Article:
The Cross House

A Moving Question

Today, Mary Carol asked: “When are you moving in?”

It’s a good question.

It’s a question I cannot answer though.

From day one the following issues have precluded my moving in:

 

STOP THE FRIGGIN’ AIR

When I purchased the house in 2014 wind freely blew through it via cracks and through all the windows and doors. One day, snow was IN the round receiving room.

The previous owner, Bob Rodak, was never able to get the inside temperature above 55 degrees and this was with all four boilers going full blast.

Since 2014, as each window has been restored, it is sealed in place with peel-away caulk. This stops air infiltration, and offers additional benefits such as cutting down on noise (the house abuts a highway) and dirt.

At present, about 85% of the windows in the house are restored and sealed, and even many unrestored windows are sealed. This has done wonders in helping keep the house warm. And quiet. And clean.

In short, what was a huge issue in 2014 is no longer really an issue.

 

HEATING

The radiator system was working when I purchased the house in 2014. When spring arrived, I shut it down. In 2015 and 2017, I spent a scandalous amount of money to redo the system. Broken radiators were replaced, cracked pipes were repaired, radiators were relocated, and radiators were installed in locations which never had heat (such as the main pantry, and original second-floor bathroom).

All this $$$$$$$$$$$$$ work was finished in January 2018 and at last, praise the Lord at last, the boilers were restarted and, after some dramatic and $$$$ surprises, all was well. And the house was gloriously…warm. Oh, it was heaven.

In short, what was a huge issue in 2014 is no longer an issue.

 

COOLING

In 2014, the three-zone AC system was working but the house could not be cooled because it was so porous (see above). Then I disconnected the three condensers, moved them away from the house, buried their lines, and built a fence to hide the condensers. This work was finished late in the summer of 2017.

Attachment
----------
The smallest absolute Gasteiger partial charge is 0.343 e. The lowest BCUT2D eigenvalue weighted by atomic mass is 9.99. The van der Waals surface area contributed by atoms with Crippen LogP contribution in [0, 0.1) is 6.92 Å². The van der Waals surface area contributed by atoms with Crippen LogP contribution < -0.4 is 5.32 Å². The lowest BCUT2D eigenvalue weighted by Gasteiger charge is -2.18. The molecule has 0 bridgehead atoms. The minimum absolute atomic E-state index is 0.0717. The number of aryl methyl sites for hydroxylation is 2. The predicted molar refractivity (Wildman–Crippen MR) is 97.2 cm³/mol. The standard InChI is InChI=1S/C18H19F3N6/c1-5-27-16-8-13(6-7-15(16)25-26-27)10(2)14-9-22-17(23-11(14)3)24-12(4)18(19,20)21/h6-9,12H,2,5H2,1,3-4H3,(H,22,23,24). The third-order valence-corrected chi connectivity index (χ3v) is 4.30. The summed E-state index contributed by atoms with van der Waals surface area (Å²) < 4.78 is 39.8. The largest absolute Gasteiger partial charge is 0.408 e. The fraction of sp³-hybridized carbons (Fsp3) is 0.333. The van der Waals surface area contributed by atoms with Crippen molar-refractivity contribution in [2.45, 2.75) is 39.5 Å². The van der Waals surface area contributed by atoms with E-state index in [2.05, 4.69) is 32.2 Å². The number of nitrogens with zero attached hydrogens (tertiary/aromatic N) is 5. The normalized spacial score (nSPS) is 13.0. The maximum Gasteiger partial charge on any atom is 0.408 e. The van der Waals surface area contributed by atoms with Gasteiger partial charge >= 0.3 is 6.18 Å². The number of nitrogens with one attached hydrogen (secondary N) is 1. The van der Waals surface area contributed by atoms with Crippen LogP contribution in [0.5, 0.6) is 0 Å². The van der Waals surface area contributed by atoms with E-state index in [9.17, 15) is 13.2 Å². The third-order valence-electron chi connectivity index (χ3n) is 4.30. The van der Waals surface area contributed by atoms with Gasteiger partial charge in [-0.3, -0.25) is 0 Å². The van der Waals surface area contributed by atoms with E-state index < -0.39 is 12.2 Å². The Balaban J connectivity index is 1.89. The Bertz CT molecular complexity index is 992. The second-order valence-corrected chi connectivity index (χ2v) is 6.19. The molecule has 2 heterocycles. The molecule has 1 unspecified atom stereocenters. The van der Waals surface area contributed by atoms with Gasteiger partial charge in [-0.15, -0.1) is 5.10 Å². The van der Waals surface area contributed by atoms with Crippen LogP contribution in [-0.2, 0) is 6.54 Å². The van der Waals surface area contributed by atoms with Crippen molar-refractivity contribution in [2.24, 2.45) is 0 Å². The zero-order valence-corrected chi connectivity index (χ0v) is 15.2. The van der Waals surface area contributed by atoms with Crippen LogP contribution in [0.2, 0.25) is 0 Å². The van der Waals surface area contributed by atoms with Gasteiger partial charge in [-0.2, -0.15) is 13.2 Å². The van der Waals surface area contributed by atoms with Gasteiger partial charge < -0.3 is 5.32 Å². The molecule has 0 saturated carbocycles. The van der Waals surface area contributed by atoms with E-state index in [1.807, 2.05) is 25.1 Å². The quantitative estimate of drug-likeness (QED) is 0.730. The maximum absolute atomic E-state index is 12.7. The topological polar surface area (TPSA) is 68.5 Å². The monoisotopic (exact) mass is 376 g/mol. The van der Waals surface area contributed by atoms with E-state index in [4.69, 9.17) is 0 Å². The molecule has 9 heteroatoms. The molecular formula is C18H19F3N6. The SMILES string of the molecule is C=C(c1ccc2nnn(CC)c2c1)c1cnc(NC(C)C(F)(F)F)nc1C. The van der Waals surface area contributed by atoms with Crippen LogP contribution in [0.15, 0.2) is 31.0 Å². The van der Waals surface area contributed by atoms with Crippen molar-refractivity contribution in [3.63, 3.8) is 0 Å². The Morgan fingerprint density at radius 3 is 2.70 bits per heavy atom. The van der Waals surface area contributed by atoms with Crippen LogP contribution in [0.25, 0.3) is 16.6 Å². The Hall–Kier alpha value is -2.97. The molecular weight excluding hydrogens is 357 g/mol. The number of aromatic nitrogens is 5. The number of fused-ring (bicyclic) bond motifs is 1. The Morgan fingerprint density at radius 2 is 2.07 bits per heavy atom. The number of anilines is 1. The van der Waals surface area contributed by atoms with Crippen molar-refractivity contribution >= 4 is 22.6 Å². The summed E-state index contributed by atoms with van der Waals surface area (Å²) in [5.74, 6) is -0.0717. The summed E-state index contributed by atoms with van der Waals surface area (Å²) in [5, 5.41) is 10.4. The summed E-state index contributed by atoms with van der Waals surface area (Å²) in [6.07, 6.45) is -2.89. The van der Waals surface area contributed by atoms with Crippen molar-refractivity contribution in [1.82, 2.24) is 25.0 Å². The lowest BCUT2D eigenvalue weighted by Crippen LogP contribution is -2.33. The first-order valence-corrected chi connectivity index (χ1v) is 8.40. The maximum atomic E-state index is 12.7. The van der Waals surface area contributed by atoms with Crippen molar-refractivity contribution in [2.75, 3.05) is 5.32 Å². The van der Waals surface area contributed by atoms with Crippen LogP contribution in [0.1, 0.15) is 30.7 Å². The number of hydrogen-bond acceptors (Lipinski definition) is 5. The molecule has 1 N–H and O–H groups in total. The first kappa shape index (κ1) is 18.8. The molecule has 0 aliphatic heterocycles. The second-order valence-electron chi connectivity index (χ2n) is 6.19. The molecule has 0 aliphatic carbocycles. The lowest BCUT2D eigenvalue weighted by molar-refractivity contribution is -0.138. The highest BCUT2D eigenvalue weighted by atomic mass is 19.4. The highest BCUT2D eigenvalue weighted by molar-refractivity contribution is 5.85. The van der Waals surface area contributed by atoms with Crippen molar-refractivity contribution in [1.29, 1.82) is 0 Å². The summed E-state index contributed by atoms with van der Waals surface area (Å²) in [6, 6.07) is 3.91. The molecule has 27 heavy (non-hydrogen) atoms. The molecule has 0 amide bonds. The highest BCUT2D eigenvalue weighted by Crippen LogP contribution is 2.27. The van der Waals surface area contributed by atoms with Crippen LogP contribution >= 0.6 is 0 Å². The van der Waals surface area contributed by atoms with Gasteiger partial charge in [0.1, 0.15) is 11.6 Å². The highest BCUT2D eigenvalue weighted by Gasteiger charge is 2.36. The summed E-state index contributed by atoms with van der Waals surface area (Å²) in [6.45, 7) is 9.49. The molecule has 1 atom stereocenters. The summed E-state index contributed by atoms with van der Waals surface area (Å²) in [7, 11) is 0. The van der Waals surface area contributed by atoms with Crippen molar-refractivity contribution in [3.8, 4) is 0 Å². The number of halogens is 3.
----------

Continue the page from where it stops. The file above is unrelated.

In short, what was a huge issue in 2014 is no longer an issue.

 

THE DAMN CEILINGS

Heat rises. And because all the ceilings on the second-floor are either missing entirely (the sewing room) or are riddled with huge holes (all the other rooms), my $$$$$$$-created heat vanishes through the hole-riddled ceilings and does me no good.

And what was a problem in 2014 is still a problem in 2018.

It’s important to note that BEFORE and ceilings can be fixed, all the wiring in X room has to be redone, AND all the wiring and plumbing in any area on the third floor above. And this is a massive amount of work.

I have however come up with a temporary solution: I am going to cover over all holes with several layers of thick plastic, duct-taped on. This will not fully stop heat from escaping but will do wonders in reducing its loss.

In short, what was a huge issue in 2014 may no longer be too big of an issue.

 

THE DAMN KITTIES

My cats currently enjoy a huge yard which is surrounded by an eight-foot-high solid metal fence. Which means my cats are safe. They also have a heated winter house.

The Cross House has a tiny yard. And this needs to be fenced. In 2017, I received permission from the city to install an eight-foot-high fence. So, whoee!!!!!!!! I began this process in 2017 but then ran out of money. I thought the work would be finished in 2018 but available funds were sucked up by more pressing restoration issues.

And with such a huge house, in such terrible condition still, there will be pressing restoration issues for years, it can be presumed.